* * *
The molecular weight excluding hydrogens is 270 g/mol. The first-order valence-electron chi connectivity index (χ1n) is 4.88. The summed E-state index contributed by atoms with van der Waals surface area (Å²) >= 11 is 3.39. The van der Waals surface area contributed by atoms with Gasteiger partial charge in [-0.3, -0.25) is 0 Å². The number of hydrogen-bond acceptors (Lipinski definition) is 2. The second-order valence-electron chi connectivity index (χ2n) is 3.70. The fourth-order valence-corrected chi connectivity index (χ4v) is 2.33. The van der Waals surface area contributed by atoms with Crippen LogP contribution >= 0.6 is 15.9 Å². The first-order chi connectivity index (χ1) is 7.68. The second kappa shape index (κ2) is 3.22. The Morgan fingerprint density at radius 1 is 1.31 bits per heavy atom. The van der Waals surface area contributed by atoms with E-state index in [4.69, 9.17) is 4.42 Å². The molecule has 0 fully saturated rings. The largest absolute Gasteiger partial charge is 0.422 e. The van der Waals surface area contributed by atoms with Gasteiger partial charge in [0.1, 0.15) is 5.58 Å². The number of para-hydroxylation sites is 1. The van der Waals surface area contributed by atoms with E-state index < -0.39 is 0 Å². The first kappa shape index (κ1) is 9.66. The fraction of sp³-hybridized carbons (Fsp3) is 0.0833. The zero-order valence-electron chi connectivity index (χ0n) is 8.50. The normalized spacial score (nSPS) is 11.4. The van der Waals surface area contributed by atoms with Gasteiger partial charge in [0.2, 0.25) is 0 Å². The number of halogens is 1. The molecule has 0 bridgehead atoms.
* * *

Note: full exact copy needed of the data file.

The molecular weight excluding hydrogens is 270 g/mol. The first-order valence-electron chi connectivity index (χ1n) is 4.88. The summed E-state index contributed by atoms with van der Waals surface area (Å²) >= 11 is 3.39. The van der Waals surface area contributed by atoms with Gasteiger partial charge in [-0.3, -0.25) is 0 Å². The number of hydrogen-bond acceptors (Lipinski definition) is 2. The second-order valence-electron chi connectivity index (χ2n) is 3.70. The fourth-order valence-corrected chi connectivity index (χ4v) is 2.33. The van der Waals surface area contributed by atoms with Crippen LogP contribution >= 0.6 is 15.9 Å². The first-order chi connectivity index (χ1) is 7.68. The second kappa shape index (κ2) is 3.22. The Morgan fingerprint density at radius 1 is 1.31 bits per heavy atom. The van der Waals surface area contributed by atoms with E-state index in [4.69, 9.17) is 4.42 Å². The molecule has 0 fully saturated rings. The largest absolute Gasteiger partial charge is 0.422 e. The van der Waals surface area contributed by atoms with Gasteiger partial charge in [0.1, 0.15) is 5.58 Å². The number of para-hydroxylation sites is 1. The van der Waals surface area contributed by atoms with E-state index < -0.39 is 0 Å². The first kappa shape index (κ1) is 9.66. The fraction of sp³-hybridized carbons (Fsp3) is 0.0833. The zero-order valence-electron chi connectivity index (χ0n) is 8.50. The normalized spacial score (nSPS) is 11.4. The van der Waals surface area contributed by atoms with Gasteiger partial charge in [0.2, 0.25) is 0 Å². The number of halogens is 1. The molecule has 0 bridgehead atoms.